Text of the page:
Sunday, 5 January 2014

The Daily Teaser — 5-1-2014: Them

You know, I think we can safely say that free-to-air British TV — at the moment — is twaddle.

Near enough, complete twaddle.

At least, as far as I’m concerned, it is.   With the exception of the new series of Sherlock, which looks good, and Pick TV’s endless reruns of Star Trek: Enterprise.

Although that’s starting to pall, a little.   Hopefully, their airing of the remade Battlestar Galactica should perk things up, a little.

At least, hopefully it will.

So, given that, and keeping fingers crossed … ?

Let’s get a move on … 


Yesterday’s Teaser saw both Mr Strict and Debbi* putting in their answers: with Debbi* telling us she’s never seen — but heard good things of —  Blackadder, and Mr S digging up the names of the men Charles 1st arrested — and proving his Big Beast status, as I know I couldn’t find them, until this morning! — the day saw Mr S scoring seven out of seven, and Debbi scoring six.

Let’s see how they — and you — do with today’s themed questions, shall we?   Here they are, along with the How ToLicense and video … 

Q1) 5th January, 1919, saw the founding of the German Workers Party: it later became more notoriously known as what … ?
Q2) Which German city was it founded in … ?
Q3) Member #55 — Adolf Hitler — was born in which German speaking country … ?
Q4) Another early member, Ernst Röhm, was the head of the SA, or Sturmabteilung : the SA were also known as what … ?
Q5) Röhm was killed on the Night of the Longwhat … ?
Q6) Another member — Rudolf Hess — tried organizing a peace treaty with the Allies: and flew, in 1941, to which country of the UK … ?
Q7) Finally … the German Workers Party’s original founder was Anton … who … ?
Here’s yesterday’s questions and answers …
Q1) 4th January was the date of the event that triggered the English Civil War: when the King sent troops to arrest … who … ?
A1) Members of Parliament, including John Pym, John Hampden, Denzil Holles, Sir Arthur Haselrig, and William Strode .
Q2) In which year was this: 1641, 1642 or 1643 … ?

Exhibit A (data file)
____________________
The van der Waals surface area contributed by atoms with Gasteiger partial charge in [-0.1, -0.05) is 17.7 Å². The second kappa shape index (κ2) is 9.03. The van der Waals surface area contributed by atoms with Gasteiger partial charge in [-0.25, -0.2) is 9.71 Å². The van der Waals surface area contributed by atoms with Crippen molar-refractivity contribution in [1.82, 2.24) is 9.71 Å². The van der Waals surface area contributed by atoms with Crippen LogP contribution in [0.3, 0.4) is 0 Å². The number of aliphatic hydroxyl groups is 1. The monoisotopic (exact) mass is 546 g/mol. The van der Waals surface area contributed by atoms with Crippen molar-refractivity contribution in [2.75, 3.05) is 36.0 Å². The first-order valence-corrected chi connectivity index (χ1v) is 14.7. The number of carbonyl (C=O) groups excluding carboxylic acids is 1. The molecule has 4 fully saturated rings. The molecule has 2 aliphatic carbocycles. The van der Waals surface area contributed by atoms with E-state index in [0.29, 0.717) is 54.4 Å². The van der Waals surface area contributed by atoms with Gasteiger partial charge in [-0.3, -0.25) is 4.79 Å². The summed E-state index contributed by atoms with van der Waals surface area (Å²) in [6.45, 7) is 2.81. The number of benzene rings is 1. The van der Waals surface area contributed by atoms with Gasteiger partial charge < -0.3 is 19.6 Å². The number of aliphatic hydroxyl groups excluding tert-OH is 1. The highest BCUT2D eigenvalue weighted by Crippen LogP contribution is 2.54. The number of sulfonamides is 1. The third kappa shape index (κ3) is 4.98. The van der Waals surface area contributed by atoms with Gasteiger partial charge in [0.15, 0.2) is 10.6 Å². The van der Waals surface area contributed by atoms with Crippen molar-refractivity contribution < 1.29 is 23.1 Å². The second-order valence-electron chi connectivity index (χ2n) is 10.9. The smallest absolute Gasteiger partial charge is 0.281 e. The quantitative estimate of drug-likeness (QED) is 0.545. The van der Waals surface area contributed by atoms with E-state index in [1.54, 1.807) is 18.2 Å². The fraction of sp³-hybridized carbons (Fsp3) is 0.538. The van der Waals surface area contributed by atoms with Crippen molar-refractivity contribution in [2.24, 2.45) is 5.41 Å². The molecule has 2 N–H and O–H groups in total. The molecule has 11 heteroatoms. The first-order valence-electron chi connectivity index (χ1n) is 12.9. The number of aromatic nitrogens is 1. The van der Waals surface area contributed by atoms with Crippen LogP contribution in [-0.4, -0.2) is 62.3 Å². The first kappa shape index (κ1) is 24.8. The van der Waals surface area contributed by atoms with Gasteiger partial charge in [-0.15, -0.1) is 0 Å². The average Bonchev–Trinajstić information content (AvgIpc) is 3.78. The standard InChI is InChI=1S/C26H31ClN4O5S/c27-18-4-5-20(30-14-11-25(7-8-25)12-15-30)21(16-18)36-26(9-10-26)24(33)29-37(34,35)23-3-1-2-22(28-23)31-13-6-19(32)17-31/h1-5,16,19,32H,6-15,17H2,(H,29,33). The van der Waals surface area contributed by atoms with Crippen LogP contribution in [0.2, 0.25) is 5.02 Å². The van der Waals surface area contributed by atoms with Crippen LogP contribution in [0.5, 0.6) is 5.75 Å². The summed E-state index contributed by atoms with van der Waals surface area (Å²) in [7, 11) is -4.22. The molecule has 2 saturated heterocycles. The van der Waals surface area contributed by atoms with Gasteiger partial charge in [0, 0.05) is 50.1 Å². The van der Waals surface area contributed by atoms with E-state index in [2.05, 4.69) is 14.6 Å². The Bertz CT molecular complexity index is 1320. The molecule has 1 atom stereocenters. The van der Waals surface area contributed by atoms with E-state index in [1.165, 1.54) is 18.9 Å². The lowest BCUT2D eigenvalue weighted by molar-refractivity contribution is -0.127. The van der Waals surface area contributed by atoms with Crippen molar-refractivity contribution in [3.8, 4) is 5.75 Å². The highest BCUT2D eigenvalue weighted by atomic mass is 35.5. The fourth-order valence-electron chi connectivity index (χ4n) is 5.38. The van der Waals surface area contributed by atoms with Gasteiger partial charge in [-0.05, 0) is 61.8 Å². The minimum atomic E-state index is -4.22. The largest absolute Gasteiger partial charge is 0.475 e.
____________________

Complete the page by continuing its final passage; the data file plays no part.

A2) 1642.
Q3) Which English King ordered the arrests … ?
Q4) When talking about the ‘English Civil War’ — which started in the 1640s and finished in 1651 —  exactly how many civil wars are we talking about?
A4) Three: with the third spreading to Ireland and Scotland.
Q5) During those wars, what nickname was given to the Royalist side … ?
A5) The Cavaliers.
Q6) What were the Parliamentarians nicknamed … ?
A6) The Roundheads.
Q7) Finally … after the Civil War, England was a republic, known as the Commonwealth: and ruled by whom … ?
I’ll leave you with this thought …
“… were most successful in becoming what all fascists have attempted to be-national parties, amalgamating otherwise antagonistic groups into a single movement.” Kevin Passmore, 2002
And a word or two from Mel Brooks … 

Have a good day … !

*        You’re definitely missing something, there, Debbi!   The ending to the series is still one of the most powerful pieces of TV ever made: after all, how DO you end a comedy about the First World War?   Except by reminding people of how mad it was … ?

1 comment:

Debbi said...

The end of Blackadder reminds me of the humor of MASH or Catch-22. :) Two of my favorite movies. Catch-22 was also a great book!

1. the Nazis
2. Munich
3. Austria
4. brownshirts or Storm Troopers
5. Knives
6. Scotland
7. Drexler